11. Getting the final module in position requires some gentle maneuvering. It is best to get the final few modules into position before connecting any of them with cable ties, so there is some flexibility to maneuver. Alternatively, the final module can be assembled in place from three separate pieces.

12. When complete, check all the connections are correct, all the cable ties are tight, and snip off the ends of the ties.

13. While working, you can ask students who aren't engaged in the construction to figure out how many cable ties are needed all together. From the fact that there are 60 pieces and each touches four others they should determine there are 120 cable ties. That's 60ยท4 = 240 connection locations, but divided by two because each tie joins two connection locations.

1. Ask students to relate the structure to a Platonic solid. They should see it has the same symmetry as an icosahedron or dodecahedron. The twenty triangular openings are arranged on 3-fold axes. The twelve pentagonal openings are arranged in six opposite pairs on the 5-fold axes as in a dodecahedron, but there is an interesting difference. In a regular dodecahedron, opposite pentagons do not have their edges parallel---they point opposite ways, i.e., one is rotated 36 degrees (or, equivalently, 180 degrees) relative to the other. But here, opposite pentagons do have their edges parallel, as the photo above makes clear. How is that possible? (Answer: Imagine starting with a regular dodecahedron and twisting each face clockwise about its center 18 degrees. By making the same change everywhere, you preserve symmetry. The 36 degrees of difference is made up for half on each end.)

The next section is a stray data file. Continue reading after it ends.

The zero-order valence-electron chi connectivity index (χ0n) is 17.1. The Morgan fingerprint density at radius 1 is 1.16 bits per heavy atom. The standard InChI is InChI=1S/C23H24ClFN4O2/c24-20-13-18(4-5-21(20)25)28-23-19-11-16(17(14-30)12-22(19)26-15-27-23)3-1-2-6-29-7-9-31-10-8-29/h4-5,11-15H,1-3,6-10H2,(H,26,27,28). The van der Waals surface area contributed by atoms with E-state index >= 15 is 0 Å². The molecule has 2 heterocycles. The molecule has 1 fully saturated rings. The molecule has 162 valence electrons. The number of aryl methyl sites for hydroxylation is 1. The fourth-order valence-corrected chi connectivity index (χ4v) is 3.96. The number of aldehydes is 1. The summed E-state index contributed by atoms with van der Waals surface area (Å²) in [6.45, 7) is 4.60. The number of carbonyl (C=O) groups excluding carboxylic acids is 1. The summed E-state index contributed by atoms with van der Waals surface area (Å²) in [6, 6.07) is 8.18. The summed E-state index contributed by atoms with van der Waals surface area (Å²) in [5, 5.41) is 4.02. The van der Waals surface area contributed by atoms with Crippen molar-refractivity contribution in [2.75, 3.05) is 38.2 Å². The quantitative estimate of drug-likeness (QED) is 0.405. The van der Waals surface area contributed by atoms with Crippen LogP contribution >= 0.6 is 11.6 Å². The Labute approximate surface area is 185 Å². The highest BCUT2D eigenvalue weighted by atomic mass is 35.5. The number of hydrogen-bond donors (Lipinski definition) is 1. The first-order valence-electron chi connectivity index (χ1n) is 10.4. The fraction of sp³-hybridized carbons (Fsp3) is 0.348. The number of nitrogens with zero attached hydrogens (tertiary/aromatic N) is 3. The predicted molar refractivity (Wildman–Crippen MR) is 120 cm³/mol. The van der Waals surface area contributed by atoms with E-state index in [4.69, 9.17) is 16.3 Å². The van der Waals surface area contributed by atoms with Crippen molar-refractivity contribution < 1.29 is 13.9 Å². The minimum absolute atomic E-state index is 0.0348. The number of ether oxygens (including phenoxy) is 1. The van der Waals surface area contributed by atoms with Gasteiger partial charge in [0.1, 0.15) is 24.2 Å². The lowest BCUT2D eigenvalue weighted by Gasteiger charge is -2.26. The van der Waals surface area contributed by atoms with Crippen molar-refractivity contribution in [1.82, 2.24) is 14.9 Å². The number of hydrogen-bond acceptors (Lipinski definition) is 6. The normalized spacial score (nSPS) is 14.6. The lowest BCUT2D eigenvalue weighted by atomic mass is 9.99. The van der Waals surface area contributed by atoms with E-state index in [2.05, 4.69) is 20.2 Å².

2. The 2-fold axes are less obvious, but (as always in anything with this symmetry) they can be found by looking halfway between two nearby centers of 5-fold symmetry, or halfway between two nearby centers of 3-fold symmetry.

3. As with the other sculptures in this series, there is no mirror symmetry. So the sculpture is

4. Ask students to look for co-planar pieces---more than one part lying in the same plane. They should observe that each piece has exactly one mate in its own plane, so the sixty parts lie in just thirty planes. Positioning your eye to be in the plane of a piece and sighting along that plane makes it easy to see the co-planarity.

B. Try all four sculpture activities. Can you adapt the others to cardboard?

C. Try the Symmetry Search game described here.